The 4x2 Aria is powered by 2179cc, 138bhp DiCOR engine. But ditching the four-wheel-drive hardware means it's a lot lighter - 194kg to be exact. That translates into a faster 0-100kph time of 13.90 seconds, which is nearly two seconds quicker than the four-wheel-drive car.
The 2.2-litre motor is very smooth, thanks to a dual mass flywheel which damps vibrations, and good sound deadening which keeps the cabin quite hushed at most speeds. Though at idle you sense a little bit of shake because of the soft engine mounts. The clutch is quite heavy and the notchy gearshift is cumbersome to operate. It does have a short throw but it isn't exactly slick and still needs an extra bit of a shove.
Unlike most turbo-diesels, which are peaky and have a narrow rev band, this DiCOR unit has a nice and linear power delivery and can rev easily to 4600rpm though it's best to shift up well before then. In traffic you can get bogged down with turbo-lag, which means more gearshifts than you want.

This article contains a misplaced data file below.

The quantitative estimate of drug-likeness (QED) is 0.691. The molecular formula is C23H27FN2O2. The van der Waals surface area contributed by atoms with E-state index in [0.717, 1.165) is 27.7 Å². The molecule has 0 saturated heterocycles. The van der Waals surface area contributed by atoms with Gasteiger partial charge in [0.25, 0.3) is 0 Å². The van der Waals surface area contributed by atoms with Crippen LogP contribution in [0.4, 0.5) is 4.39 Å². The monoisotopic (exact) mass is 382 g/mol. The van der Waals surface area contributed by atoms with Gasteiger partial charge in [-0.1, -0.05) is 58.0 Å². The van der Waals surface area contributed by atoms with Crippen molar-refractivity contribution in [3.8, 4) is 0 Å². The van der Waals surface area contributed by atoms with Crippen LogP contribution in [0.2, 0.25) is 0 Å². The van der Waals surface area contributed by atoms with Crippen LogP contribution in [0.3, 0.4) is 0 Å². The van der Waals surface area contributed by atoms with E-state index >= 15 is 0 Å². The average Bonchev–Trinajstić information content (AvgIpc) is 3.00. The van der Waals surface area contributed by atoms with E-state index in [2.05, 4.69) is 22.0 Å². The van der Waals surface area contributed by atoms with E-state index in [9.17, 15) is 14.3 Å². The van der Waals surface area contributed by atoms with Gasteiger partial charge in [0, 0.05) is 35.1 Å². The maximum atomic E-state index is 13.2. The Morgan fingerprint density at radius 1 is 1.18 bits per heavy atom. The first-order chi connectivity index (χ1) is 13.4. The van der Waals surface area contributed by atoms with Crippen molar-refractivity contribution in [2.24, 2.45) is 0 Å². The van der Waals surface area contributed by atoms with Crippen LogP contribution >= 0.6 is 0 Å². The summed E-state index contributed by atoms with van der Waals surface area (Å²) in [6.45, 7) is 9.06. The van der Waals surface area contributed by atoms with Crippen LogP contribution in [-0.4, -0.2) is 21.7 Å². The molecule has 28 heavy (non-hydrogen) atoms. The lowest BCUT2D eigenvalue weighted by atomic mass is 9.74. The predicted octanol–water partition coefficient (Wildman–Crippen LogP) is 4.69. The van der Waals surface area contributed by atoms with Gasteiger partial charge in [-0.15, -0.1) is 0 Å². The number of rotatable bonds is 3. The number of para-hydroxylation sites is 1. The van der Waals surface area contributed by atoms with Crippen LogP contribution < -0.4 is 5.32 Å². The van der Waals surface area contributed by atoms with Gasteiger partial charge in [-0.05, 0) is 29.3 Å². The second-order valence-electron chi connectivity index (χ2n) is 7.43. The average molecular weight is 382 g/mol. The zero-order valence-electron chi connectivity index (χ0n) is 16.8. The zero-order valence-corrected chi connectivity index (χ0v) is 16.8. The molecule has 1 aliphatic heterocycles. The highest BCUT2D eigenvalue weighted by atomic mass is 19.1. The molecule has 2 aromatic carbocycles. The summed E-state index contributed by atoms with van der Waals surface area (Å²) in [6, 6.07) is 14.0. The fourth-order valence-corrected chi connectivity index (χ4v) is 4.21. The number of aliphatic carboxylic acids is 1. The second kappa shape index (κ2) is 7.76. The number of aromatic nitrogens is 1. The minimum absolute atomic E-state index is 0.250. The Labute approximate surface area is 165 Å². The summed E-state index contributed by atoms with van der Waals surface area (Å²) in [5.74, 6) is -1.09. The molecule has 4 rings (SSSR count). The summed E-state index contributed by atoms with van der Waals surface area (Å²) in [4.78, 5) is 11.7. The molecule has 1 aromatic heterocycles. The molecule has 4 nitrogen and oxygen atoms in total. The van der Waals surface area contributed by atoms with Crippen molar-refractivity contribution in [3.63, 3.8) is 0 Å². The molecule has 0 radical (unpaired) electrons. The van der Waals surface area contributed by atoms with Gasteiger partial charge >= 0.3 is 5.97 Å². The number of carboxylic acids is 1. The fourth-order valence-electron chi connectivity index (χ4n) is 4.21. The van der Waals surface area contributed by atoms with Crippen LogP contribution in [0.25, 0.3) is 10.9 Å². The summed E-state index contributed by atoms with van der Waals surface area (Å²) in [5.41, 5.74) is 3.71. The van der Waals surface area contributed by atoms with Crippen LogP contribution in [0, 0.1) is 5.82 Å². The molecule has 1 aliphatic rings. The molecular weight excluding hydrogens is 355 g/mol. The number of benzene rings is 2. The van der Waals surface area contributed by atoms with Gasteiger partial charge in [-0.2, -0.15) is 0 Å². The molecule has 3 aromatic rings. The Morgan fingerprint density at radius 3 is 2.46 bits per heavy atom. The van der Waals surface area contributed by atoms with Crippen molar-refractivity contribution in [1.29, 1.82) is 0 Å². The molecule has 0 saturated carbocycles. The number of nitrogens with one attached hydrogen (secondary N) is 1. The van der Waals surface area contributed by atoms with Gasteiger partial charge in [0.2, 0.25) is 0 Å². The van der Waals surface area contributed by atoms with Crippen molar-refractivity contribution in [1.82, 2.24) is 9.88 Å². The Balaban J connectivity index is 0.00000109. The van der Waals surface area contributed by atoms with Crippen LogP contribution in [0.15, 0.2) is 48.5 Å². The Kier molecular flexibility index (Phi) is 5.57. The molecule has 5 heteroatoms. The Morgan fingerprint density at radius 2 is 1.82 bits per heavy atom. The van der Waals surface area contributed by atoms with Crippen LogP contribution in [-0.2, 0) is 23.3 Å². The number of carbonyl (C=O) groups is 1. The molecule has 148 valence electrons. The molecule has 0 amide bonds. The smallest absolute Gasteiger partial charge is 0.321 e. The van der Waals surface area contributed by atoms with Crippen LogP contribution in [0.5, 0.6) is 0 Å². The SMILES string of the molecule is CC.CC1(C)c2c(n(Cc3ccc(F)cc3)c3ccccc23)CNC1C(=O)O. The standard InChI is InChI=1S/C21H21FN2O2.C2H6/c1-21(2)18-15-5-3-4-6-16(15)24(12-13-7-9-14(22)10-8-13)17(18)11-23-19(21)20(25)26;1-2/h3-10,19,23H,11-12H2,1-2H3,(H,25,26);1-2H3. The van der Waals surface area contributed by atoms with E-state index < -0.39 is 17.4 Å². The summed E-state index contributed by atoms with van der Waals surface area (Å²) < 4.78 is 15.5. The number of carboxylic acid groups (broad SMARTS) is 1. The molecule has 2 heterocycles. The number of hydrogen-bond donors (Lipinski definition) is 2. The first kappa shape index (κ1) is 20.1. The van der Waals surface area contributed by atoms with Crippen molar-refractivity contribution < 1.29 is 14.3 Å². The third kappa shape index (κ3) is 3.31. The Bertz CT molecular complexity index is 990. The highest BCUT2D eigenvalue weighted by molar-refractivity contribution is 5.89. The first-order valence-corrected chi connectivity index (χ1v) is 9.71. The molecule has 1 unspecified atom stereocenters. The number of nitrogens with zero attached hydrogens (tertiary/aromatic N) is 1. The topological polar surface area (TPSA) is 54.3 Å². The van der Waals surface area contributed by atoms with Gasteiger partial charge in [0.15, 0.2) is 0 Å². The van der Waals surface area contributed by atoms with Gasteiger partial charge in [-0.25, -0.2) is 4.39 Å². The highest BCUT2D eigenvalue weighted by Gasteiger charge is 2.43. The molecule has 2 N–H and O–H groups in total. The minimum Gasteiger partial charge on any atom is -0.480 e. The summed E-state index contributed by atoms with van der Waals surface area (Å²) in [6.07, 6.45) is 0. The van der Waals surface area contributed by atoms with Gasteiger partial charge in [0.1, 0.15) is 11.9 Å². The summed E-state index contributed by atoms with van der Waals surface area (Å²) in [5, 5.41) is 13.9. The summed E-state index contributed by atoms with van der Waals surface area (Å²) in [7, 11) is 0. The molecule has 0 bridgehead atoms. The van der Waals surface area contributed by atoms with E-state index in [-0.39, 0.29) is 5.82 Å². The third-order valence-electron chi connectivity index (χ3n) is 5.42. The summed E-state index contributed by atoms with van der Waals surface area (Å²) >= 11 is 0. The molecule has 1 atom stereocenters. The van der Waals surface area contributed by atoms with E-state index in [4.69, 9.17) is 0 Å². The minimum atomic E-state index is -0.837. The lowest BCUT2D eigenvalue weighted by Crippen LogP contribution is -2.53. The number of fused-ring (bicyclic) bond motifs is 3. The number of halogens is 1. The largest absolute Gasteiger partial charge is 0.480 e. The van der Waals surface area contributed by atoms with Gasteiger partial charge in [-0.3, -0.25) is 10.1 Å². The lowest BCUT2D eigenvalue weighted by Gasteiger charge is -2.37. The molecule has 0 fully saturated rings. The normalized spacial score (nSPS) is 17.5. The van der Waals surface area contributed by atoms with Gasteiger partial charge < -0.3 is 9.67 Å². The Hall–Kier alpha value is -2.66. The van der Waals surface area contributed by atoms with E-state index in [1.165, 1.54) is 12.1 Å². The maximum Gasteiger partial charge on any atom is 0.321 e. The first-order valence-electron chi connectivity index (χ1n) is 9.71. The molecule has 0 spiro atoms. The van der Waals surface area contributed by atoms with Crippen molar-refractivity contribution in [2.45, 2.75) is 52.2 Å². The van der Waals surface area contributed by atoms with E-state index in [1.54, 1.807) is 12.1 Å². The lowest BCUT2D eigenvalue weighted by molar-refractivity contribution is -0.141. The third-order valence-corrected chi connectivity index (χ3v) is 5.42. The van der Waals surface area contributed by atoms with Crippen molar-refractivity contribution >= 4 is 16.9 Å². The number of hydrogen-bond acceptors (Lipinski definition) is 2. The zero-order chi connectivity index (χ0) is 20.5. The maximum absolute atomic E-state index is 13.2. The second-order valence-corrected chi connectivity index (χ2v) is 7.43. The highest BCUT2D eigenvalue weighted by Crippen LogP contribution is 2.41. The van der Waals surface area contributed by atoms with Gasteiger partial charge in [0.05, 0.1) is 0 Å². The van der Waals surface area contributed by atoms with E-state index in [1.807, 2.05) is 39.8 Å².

The punchy mid-range makes overtaking effortless and the Aria can be deceptively quick on open roads. Aria is pretty good when it comes to in-gear acceleration too - a happy cruiser at 100kph, with the motor turning over lazily at 2100rpm making this big crossover well suited for long-distance journeys.
The cabin is carried over from the 4x4 version and the interiors is the best we have seen on a Tata product yet. Plastic quality is decent, the rotary headlight switch feels solid, and even the stalks are nice and chunky.
There are a few ergonomic nightmares - the driving position isn't ideal as the steering is close to the driver and pedals too high. What makes it worse is the narrow footwell. Also, you keep hitting the steering-mounted audio controls unintentionally.
What you will really enjoy is the size of the big and airy cabin with generous seating. Rear seat or middle row passengers have more legroom and adjustable backrest. What's also good is the large and flat loading area when the seats are flipped forward. - Autocar India